The Mario Pastega House, located on the campus of Good Samaritan Regional Medical Center, serves patients and families who must travel to Corvallis for specialty medical care, ranging from surgeries to cancer treatments.
The house is currently undergoing an expansion and a few monetary gifts have helped cover the costs of daily operations. A notable donation to the house came from the Clifford Heselton Trust in the amount of $1.06 million.
Heselton, formerly of Philomath, died in December and left his entire estate to local charities, including the Good Samaritan Hospital Foundation’s fund for Pastega House operations.
Heselton had a career in aerospace in Southern California, even working on the space shuttle. He moved to a home just outside Philomath with his wife, June, who died in 1991, and then later to Corvallis.
“Mr. Heselton learned about the Pastega House in the newspaper when it was opening and he decided to send in a check to support it,” said Darrel Kau, executive director of the hospital foundation. “He got to meet Mario Pastega and became friendly with him, and also had tours of the house. He had no direct experience but he just felt it was important to have a guest house at a large hospital. It started with an article in the paper and led to over a $1 million legacy gift.”
Heselton has been generous with two endowment funds established with the Benton Community Foundation. The Cliff Heselton Fund benefits the Philomath Youth Activities Club, Philomath Scout Lodge, Jackson Street Youth Shelter, Benton County 4-H and Vina Moses Center. A second endowed fund benefits the Boys & Girls Club of Corvallis.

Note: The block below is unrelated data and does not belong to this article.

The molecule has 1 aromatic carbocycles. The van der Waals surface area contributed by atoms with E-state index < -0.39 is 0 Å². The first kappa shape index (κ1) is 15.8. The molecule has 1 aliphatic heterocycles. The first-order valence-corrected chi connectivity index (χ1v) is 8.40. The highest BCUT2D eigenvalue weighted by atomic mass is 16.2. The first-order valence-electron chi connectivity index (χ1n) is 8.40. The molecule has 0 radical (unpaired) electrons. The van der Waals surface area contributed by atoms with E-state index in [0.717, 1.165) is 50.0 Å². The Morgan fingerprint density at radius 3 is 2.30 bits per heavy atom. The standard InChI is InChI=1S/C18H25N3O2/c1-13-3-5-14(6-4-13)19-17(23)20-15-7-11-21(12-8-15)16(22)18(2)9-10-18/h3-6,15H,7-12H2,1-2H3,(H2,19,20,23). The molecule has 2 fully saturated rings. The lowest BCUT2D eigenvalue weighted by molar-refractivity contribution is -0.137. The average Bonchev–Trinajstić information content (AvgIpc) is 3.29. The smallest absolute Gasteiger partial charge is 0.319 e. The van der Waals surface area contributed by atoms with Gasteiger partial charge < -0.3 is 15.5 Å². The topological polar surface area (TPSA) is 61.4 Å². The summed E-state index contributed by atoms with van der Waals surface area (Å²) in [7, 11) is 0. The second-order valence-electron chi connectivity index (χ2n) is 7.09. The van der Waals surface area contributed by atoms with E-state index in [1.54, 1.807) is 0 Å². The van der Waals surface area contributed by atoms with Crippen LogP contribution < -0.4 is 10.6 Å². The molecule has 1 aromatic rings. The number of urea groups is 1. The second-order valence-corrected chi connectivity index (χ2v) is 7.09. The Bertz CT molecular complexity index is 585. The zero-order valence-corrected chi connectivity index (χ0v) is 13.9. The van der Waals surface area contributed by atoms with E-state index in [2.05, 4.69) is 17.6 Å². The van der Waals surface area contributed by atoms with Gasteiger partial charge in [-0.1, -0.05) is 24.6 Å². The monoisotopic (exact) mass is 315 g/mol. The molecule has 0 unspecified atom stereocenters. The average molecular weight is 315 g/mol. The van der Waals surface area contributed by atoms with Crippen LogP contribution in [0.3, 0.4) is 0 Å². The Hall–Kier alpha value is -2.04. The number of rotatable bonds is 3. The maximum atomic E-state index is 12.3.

In addition to the Heselton gift, the Pastega House also received a $22,500 gift from the Sigma Alpha Epsilon fraternity at Oregon State University. The fraternity does an annual tug-of-war fundraiser on campus, but due to the COVID-19 pandemic, the group pivoted this year and sold special T-shirts to raise support.
The fraternity held a contest among the university’s sororities to design the shirts, and Alpha Chi Omega won.
The Pastega Family Foundation matched the amount raised to reach $22,500.
About a third of the house’s guests come to Corvallis for cancer treatments at the Samaritan Pastega Regional Cancer Center. Other patients visit the hospital for heart surgeries or other specialty procedures.
The house was made possible by a $350,000 gift from the late Mario and Alma Pastega, and the family foundation continues to support it today.
Construction is underway now to double the capacity of the house, from 12 to 24 rooms. Many of the new rooms will have two queen beds, which will offer better accommodations for larger families. The project also includes upgraded laundry and kitchen facilities.